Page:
Public Parts excerpt: Germany and privacy

Here’s another free excerpt from Public Parts, this one about the Germans and privacy. Here is the text (click on the link directly below or on the full-screen button in the app to read at a civilized size):

“Germans” from Public Parts by Jeff Jarvis

  • http://www.lerg.de Andreas Lerg

    Just to pick up from twitter “maybe a joke but not an argument” regarding “Which made me realize that the Germans care deeply about the privacy of everything … except their private parts.”

    That comparison does not work. If I expose myself nude in a sauna, then I am doing this on my own choice. So I deliberately choose to be seen like that in a confined public area (as the sauna is not the open public but a limited public). But if someone takes pictures of me somewhere in public and publishes them without asking, then I am exposed to the public without having the choice and thereby maybe against my will.

    Being in an public event where I have to know that it will be covered by the media and I might be photographed or filmed and shown, that’s a different pair of shoes. Here again its my choice to join that event or not. But if I attend I have to live with the possibility of being published.

    Maybe the Germans care to much about their privacy, where the US-people care to less. Maybe.

  • http://nachovega.com nacho vega

    if we walk down the street and someone takes a picture of us doing so and posts it somewhere on the net… it is only a testimony of something that happened in public and some other people could have seen from their windows, cars… the public sphere -here we go, Habermas- got mediated and delocalized the day internet appeared, and more so, when we all started carrying smatphones.

    living, as I do, in Germany but coming from another european country, I think this controversy is a local one, closely related to the German concept of self and privacy.

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  • Hans

    It’s not only Germans, Jeff: Dave Winer now writes: “Facebook is scaring me” http://scripting.com/stories/2011/09/24/facebookIsScaringMe.html

    It obviously needs some time for “journalists” to fully understand the technical details of tracking cookies.

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  • Chrysanna

    Nice utopia (which I must admit that I’m personally a very big fan of). But what about the small detail that not everyone on the planet feels friendly towards western society and wants us to live long and prosper? Why is the discussion about public versus private, black or white? We must be able to talk about shades – you can’t totally discard safety issues and all that..?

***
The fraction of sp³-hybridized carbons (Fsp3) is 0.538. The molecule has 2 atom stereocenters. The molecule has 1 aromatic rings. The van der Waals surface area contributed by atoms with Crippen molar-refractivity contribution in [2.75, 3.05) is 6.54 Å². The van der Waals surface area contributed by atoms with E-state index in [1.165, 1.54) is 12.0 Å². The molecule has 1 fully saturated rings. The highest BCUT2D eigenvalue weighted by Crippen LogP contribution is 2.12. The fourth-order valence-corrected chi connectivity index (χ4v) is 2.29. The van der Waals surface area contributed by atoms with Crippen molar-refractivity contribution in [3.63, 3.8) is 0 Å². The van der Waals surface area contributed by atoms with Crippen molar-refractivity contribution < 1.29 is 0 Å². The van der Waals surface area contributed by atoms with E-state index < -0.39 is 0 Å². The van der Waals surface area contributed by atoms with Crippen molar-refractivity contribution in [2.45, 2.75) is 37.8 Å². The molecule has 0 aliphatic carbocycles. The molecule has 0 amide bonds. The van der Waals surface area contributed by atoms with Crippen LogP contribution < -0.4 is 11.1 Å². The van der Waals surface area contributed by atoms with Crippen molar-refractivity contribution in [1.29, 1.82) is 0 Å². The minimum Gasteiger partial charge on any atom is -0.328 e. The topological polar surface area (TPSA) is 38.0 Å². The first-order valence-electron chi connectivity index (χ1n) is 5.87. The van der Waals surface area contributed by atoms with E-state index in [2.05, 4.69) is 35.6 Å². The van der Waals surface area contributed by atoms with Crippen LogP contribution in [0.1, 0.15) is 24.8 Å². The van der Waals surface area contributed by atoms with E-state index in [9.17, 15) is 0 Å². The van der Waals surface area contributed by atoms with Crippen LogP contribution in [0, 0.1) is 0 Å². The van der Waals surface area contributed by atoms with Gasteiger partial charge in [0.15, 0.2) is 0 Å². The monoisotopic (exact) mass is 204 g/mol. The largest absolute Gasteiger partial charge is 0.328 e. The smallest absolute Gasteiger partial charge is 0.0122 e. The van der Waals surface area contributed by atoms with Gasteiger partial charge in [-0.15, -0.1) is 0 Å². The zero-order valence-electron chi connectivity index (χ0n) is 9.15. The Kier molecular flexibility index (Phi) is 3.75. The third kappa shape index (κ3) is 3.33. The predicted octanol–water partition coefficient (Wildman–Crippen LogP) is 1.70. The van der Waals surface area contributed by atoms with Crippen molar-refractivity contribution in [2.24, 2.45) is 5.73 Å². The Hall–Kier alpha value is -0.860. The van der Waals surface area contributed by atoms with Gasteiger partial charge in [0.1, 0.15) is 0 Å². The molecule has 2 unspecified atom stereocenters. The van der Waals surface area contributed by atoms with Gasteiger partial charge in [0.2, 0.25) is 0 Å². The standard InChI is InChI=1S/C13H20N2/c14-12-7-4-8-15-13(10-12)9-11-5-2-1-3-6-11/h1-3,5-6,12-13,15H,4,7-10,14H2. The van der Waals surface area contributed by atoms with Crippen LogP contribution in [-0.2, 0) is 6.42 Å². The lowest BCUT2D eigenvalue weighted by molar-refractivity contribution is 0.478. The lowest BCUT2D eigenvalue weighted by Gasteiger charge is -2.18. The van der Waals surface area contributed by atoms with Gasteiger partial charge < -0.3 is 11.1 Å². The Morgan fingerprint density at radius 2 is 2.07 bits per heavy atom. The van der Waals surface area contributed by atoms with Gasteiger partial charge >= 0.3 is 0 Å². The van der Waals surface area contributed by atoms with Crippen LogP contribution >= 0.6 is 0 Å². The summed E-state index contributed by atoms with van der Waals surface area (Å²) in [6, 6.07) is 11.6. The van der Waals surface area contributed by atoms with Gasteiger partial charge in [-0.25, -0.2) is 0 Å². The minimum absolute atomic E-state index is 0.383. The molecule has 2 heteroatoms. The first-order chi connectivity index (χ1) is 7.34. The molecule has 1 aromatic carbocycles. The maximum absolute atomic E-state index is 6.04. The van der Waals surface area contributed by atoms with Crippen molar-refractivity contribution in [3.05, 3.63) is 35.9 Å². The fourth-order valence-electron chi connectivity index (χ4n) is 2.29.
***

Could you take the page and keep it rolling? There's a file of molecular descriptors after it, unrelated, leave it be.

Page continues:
• Lisa

    I think two things are missing in the story with the Germans and Google Street view: (I am Austrian-Canadian)

    1.there is a registration law so that everybody who lives somewhere has to report and prove where they live. the addresses are now collected in a central database. Same in Austria.

    So, with Google streetview over there, everybody can check out your house… some people don’t want that. And – people are nasty, at least basically – so they do go check it out and then backstab…

    2. the term privacy in English (yes, originating in good old Britain) and in German is very different. “In public” means in the street in German, but in English that could be inside a bar with one person present only, right? some friends and I were talking about swinger clubs, public vs private nudity etc. Anyway, offenses relating to doing something – whatever – wrong in the public, are hardly happening nor registered in today’;s Austria and Germany. People don’t care that much.

    Then, there was this old health movement, and on part of it were the naturists. In Germany and a few other countries.

    • http://www.markus-lochmann.de Markus Lochmann

      That’s only partly right. Our address databases are not public per se. You can get address data only if you have a “berechtigtes Interesse” meaning a obvious reason for the need of the data. (which can be commercial, of course) Every citizen can forbid the city from giving his data out to the public. “Sperrung”. Also, in Germany address data is not centralized but held in municipal databases – no central Bundesland (state) or nationwide data collection does exist (yet) This is quite different from other European countries like Austria or Sweden, Finland and so on.